Is this a true history of religious education or a rewriting of the facts?
Posted: Wed, 03 Apr 2013
Secularists and humanists in the 1960s and 1970s played a critical role in stopping religious education in schools being used for proselytising. That's the claim being made in new research from the University of Exeter.
A report by academics claims that secularist groups had a profound influence on how religious education developed against pressures from faith groups and educators.
Researchers at the university with partners from the University of Worcester discovered that the National Secular Society and the BHA allegedly attempted to marginalise Christianity from the life and curriculum of state-maintained schools. The report also outlined how Christians and religious educators of the time apparently actively cooperated with these groups and invited discussions with secularists.
Lead author Dr Rob Freathy said: "Our research does not simply portray an ideological war between competing groups struggling to control children's minds. Instead, we've unearthed a much more complicated story characterised as much by compromise and conciliation as it is by contestation and conflict."
During the 1960s and 1970s, the term "religious studies" became more commonplace. At this time the secularist movement was focussing on abolishing or reforming the daily act of worship – a move that has popular support.
Although the groups failed to change the 1944 Education Act, they managed to alter the aim of religious education away from trying to convert people and more towards recognising other religions and no religion as legitimate fields of study.
Researchers found that Christians and secularists entered into discussions about how the subject could be developed to make it suitable for pupils and teachers regardless of their beliefs.
Dr Freathy admitted he was surprised by the extent of the collaboration between Christians and secularists as he was by the non-religious lobbying.
He said: "Many Christians and secularists worked together both informally and through official processes to develop multi-faith forms of religious education which would be suitable for all pupils and teachers regardless of their religious or secular backgrounds. Through such collaborative efforts humanists had a direct influence on the development of the form of religious education we see in schools today."
In the 1950s, the majority of the population were nominally affiliated to one of the Christian denominations, while the Church remained a highly influential institution in national and social life.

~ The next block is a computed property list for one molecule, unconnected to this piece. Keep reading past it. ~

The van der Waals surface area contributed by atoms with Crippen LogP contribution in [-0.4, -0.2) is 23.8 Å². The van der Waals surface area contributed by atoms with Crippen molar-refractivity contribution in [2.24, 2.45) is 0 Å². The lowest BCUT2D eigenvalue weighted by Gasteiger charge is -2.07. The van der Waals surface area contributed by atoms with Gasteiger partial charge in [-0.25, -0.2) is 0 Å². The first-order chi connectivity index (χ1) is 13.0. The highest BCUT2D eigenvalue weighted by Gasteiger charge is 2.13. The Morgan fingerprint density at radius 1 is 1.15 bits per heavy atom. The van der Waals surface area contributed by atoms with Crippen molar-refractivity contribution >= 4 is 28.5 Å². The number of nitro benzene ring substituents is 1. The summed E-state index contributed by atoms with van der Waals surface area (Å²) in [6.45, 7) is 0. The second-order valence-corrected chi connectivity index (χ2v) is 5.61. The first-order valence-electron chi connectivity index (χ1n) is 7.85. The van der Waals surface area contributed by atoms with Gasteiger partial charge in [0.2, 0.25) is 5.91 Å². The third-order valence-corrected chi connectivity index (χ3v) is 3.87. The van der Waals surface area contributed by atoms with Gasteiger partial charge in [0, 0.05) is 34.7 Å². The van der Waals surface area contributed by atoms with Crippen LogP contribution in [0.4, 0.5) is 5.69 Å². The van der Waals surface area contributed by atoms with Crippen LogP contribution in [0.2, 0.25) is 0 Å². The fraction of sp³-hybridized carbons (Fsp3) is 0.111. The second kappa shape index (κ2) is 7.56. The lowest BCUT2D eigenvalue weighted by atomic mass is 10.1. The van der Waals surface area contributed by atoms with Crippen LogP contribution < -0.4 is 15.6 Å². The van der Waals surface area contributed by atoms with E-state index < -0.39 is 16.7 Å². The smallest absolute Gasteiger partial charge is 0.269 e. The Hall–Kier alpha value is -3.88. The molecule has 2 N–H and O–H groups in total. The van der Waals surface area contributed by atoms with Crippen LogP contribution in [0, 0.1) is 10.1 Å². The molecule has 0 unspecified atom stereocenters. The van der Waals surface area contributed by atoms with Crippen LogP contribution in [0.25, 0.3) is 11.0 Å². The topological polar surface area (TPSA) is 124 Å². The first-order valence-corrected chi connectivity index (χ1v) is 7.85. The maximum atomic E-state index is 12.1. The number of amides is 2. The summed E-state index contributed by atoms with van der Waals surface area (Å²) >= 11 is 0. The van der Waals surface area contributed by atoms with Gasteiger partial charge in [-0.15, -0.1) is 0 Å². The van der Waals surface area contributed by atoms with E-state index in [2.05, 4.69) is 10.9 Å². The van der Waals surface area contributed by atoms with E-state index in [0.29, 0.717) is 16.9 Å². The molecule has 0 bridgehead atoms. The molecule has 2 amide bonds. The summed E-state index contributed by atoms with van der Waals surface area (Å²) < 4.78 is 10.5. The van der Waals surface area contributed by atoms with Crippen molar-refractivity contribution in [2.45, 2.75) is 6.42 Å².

By the end of the 1960s the Church faced severe difficulties in the recruitment and retention of clergy, alongside a significant fall in the number of people calling themselves Christian and a big shift from the Christian identity of the country.
Bill McIlroy, who was secretary of the NSS during this period, observed: "The authors deal specifically, but not exclusively, with campaigns organised by the National Secular Society in the early 1960s. It was an uphill struggle. The Society had for long been in a state of decline. It was too lethargic even to take advantage of Margaret Knight's two broadcasts on "Morals Without Religion", which had engendered considerable interest.
"The tide turned in 1963 when David Tribe was elected President. Significantly, he announced that the issue of secular education was number one priority because the entire school system had become a vehicle for Christian indoctrination. So instead of open-air meetings at Hyde Park and Tower Hill, the NSS started using press releases, letters to newspapers, articles and a wide range of leaflets on social questions, written mainly by David Tribe. Public figures, including Members of parliament, openly supported and endorsed the Society's campaigns."
Terry Sanderson, President of the National Secular Society at the moment, said: "I think this report probably overstates the influence that secular and humanist groups had on the process of change. The public and political mood at that time was in our favour, and it was a period of general societal reform. In some ways we now seem to be going backwards as religious schools proliferate and become increasingly evangelical in nature. Religious Education is becoming once more just a platform for proselytising in so many schools. And even now, nearly seventy years after the Education Act came into effect, forced worship is still the law in every school in the land."
Mr Sanderson said that "perhaps the academics should now undertake research into the way that Religious Education is reverting to religious instruction with, apparently, the consent of the Government."